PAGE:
The Basics Of Hard Chrome Plating

There are many different components and parts on aircraft, vehicles and equipment of all sizes that all rely on hard chrome plating to reduce friction and increase the life of the component.

In general, hard chrome, also known an engineered chrome plating or industrial chrome plating, is not used for decorative components, but with polishing and buffing after the process they can be finished to a mirror-like reflective shine.

The Process
Industrial chrome plating is electro-chemical process that uses electroplating principles to move chromium in a chromic acid solution to the surface of a metal object. The process can be carefully controlled to allow a very tight tolerance for the actual plating thickness, which is essential for many types of military, aerospace, machine tools, pumps, medical equipment and in hydraulic systems.

There are several steps that can be required in the process of hard chrome plating depending on the part or component that is to be plated. Existing or used equipment that is being plated to restore original size or to repair the surface damage will require more preparation that new and unused components that are being plated.

As a general outline, parts will first be carefully decreased to remove any surface residue. This will be done by the use of specific chemical solvents that will remove grease, oil or other surface contaminants across the entire exposed areas of the component.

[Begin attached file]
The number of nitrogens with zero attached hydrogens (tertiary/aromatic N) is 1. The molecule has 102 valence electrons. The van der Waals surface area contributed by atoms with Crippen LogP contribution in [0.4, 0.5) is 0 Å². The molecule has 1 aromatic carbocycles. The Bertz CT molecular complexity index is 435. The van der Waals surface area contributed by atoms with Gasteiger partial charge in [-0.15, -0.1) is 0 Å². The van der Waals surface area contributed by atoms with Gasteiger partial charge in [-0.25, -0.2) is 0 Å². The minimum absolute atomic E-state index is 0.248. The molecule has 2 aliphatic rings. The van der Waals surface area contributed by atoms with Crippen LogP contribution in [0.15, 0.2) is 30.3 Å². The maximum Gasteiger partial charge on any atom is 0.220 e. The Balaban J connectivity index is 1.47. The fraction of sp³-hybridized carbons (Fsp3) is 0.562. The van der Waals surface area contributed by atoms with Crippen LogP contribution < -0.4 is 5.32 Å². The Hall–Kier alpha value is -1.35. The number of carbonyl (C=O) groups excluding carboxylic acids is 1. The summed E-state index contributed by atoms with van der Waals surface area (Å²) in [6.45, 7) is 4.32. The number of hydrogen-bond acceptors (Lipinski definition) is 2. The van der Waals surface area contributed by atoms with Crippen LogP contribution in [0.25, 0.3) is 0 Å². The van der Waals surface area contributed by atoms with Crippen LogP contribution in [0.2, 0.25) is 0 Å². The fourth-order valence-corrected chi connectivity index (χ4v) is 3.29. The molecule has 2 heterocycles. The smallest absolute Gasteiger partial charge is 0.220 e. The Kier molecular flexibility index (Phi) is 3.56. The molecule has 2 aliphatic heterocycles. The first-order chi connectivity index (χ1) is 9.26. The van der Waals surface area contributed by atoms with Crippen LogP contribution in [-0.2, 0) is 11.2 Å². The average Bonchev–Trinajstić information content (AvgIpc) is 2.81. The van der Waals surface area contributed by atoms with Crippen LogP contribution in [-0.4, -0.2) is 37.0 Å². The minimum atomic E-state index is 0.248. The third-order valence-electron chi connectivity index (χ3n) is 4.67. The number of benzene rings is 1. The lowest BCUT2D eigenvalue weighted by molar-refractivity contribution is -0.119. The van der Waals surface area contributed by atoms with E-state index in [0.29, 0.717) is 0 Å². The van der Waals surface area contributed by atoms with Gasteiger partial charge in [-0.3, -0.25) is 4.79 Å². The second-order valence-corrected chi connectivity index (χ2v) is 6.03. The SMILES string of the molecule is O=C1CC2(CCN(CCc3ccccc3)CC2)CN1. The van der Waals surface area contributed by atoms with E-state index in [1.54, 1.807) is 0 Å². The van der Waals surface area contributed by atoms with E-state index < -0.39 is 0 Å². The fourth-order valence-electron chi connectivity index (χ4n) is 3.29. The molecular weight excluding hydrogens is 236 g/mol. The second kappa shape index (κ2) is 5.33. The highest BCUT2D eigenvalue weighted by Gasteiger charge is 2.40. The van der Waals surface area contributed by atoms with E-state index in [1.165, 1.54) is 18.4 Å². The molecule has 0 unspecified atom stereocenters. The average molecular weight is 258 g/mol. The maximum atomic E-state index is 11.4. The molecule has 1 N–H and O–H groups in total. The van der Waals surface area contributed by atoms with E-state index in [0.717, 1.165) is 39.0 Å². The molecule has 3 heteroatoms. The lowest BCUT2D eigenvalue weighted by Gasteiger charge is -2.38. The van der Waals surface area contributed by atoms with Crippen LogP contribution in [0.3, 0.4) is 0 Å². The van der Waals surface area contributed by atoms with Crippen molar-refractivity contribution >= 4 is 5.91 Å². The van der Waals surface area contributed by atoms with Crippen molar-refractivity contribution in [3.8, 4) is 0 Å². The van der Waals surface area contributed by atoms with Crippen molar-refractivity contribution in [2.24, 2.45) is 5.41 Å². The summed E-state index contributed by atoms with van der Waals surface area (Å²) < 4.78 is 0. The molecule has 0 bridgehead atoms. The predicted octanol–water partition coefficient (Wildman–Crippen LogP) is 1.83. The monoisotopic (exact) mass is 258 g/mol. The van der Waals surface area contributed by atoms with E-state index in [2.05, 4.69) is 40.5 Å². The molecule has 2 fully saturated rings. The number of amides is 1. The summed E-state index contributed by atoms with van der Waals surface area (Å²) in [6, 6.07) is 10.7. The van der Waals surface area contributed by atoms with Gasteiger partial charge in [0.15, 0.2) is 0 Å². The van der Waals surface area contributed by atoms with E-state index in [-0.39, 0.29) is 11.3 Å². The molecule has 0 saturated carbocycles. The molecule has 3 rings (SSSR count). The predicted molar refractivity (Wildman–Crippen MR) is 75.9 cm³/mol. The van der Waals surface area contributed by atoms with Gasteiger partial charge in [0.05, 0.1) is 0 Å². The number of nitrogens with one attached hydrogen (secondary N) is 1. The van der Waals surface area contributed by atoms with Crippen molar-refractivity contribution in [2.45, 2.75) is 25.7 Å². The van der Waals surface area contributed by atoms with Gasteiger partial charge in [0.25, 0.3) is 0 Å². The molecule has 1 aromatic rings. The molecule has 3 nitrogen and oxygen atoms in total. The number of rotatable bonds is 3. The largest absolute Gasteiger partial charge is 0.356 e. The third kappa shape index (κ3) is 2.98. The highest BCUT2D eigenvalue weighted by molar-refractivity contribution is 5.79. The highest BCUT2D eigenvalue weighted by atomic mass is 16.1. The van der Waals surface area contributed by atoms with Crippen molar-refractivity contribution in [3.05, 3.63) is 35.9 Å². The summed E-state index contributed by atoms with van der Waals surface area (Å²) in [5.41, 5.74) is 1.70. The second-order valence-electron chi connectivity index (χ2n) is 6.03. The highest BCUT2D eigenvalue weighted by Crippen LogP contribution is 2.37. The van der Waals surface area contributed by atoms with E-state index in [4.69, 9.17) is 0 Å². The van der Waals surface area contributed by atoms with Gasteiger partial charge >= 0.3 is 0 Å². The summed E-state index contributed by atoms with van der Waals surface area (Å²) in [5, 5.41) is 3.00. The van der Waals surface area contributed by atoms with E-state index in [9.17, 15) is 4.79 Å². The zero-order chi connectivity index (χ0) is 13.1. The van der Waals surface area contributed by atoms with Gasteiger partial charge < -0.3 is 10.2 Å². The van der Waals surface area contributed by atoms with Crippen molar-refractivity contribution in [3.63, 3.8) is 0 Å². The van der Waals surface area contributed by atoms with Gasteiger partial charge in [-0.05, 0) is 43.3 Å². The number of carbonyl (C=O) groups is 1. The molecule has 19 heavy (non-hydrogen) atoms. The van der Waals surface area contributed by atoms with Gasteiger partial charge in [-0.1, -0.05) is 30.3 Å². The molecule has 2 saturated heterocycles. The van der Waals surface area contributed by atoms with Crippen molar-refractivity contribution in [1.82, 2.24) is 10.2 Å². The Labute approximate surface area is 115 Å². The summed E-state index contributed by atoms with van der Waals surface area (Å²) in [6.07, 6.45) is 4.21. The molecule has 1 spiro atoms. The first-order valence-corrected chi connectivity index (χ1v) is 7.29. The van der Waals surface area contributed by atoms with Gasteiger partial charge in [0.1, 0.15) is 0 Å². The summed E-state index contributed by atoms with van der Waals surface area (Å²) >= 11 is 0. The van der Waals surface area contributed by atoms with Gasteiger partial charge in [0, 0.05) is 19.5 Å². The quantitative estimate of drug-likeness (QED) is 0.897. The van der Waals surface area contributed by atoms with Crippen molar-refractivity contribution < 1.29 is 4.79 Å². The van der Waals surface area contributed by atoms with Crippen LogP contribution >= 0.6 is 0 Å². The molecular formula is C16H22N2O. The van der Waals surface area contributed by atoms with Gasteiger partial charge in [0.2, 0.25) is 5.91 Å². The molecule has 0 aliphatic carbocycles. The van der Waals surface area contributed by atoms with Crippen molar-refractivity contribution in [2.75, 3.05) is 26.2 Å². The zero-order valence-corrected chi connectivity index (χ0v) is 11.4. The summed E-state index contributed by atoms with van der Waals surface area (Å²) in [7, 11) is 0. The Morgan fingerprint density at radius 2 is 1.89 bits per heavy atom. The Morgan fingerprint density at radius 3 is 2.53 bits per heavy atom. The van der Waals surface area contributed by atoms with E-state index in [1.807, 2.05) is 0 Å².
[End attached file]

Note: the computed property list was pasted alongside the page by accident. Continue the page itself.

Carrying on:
After this process, there will be pre-treating that will depend on the type of part and the substrate. This can include grinding or sandblasting to remove surface irregularities.

Once the part is completely prepped and prepared, it is then placed into the vat of chromic acid and exposed to the controlled electrical current. The component remains in the vat until the desired thickness is achieved. Temperature and substrate will determine the length of time the process takes.

Finishing
While most hard chrome plating is done to enhance wear resistance and to allow a part to move with limited friction, finishing is typically not to the polished and reflective levels of decorative chrome.

Finishing can be done when parts or exposed, or when additional lubrication, ease of movement or when requirements call for the additional surfacing processing. Buffing and polishing can be completed components and parts or only on specific areas of parts.

The term hard chrome actually refers to the thickness of the plating and that it can be tested for hardness. It is not a different process that decorative chrome plating, but it is very specialized and has a different desired end result.

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